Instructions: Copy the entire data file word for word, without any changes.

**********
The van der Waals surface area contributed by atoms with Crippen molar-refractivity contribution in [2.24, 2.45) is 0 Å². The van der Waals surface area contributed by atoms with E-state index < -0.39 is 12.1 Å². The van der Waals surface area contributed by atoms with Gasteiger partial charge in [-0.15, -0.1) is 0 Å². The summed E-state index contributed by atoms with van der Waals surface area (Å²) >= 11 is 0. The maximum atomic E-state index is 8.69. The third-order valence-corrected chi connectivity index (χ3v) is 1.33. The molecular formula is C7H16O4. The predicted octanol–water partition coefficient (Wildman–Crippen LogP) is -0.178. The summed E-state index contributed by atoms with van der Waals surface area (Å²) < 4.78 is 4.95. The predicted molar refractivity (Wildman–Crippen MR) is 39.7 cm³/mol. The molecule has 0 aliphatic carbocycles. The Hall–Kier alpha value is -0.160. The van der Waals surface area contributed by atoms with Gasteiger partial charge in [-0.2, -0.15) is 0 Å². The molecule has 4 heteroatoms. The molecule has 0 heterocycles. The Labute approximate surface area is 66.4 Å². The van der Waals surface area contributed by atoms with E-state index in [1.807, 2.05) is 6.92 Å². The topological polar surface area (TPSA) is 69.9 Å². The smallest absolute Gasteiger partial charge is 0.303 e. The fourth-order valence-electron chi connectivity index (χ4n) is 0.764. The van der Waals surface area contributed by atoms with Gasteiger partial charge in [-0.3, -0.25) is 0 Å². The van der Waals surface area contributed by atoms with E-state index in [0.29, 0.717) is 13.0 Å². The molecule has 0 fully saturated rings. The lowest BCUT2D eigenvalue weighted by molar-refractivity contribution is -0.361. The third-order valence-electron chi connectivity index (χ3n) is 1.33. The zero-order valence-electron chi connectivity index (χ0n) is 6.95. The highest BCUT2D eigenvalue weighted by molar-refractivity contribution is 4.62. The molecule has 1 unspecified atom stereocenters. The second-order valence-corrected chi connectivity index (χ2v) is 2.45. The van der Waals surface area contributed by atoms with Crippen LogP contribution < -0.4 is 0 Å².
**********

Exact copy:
The van der Waals surface area contributed by atoms with Crippen molar-refractivity contribution in [2.24, 2.45) is 0 Å². The van der Waals surface area contributed by atoms with E-state index < -0.39 is 12.1 Å². The van der Waals surface area contributed by atoms with Gasteiger partial charge in [-0.15, -0.1) is 0 Å². The summed E-state index contributed by atoms with van der Waals surface area (Å²) >= 11 is 0. The maximum atomic E-state index is 8.69. The third-order valence-corrected chi connectivity index (χ3v) is 1.33. The molecular formula is C7H16O4. The predicted octanol–water partition coefficient (Wildman–Crippen LogP) is -0.178. The summed E-state index contributed by atoms with van der Waals surface area (Å²) < 4.78 is 4.95. The predicted molar refractivity (Wildman–Crippen MR) is 39.7 cm³/mol. The molecule has 0 aliphatic carbocycles. The Hall–Kier alpha value is -0.160. The van der Waals surface area contributed by atoms with Gasteiger partial charge in [-0.2, -0.15) is 0 Å². The molecule has 4 heteroatoms. The molecule has 0 heterocycles. The Labute approximate surface area is 66.4 Å². The van der Waals surface area contributed by atoms with E-state index in [1.807, 2.05) is 6.92 Å². The topological polar surface area (TPSA) is 69.9 Å². The smallest absolute Gasteiger partial charge is 0.303 e. The fourth-order valence-electron chi connectivity index (χ4n) is 0.764. The van der Waals surface area contributed by atoms with Gasteiger partial charge in [-0.3, -0.25) is 0 Å². The van der Waals surface area contributed by atoms with E-state index in [0.29, 0.717) is 13.0 Å². The molecule has 0 fully saturated rings. The lowest BCUT2D eigenvalue weighted by molar-refractivity contribution is -0.361. The third-order valence-electron chi connectivity index (χ3n) is 1.33. The zero-order valence-electron chi connectivity index (χ0n) is 6.95. The highest BCUT2D eigenvalue weighted by molar-refractivity contribution is 4.62. The molecule has 1 unspecified atom stereocenters. The second-order valence-corrected chi connectivity index (χ2v) is 2.45. The van der Waals surface area contributed by atoms with Crippen LogP contribution < -0.4 is 0 Å².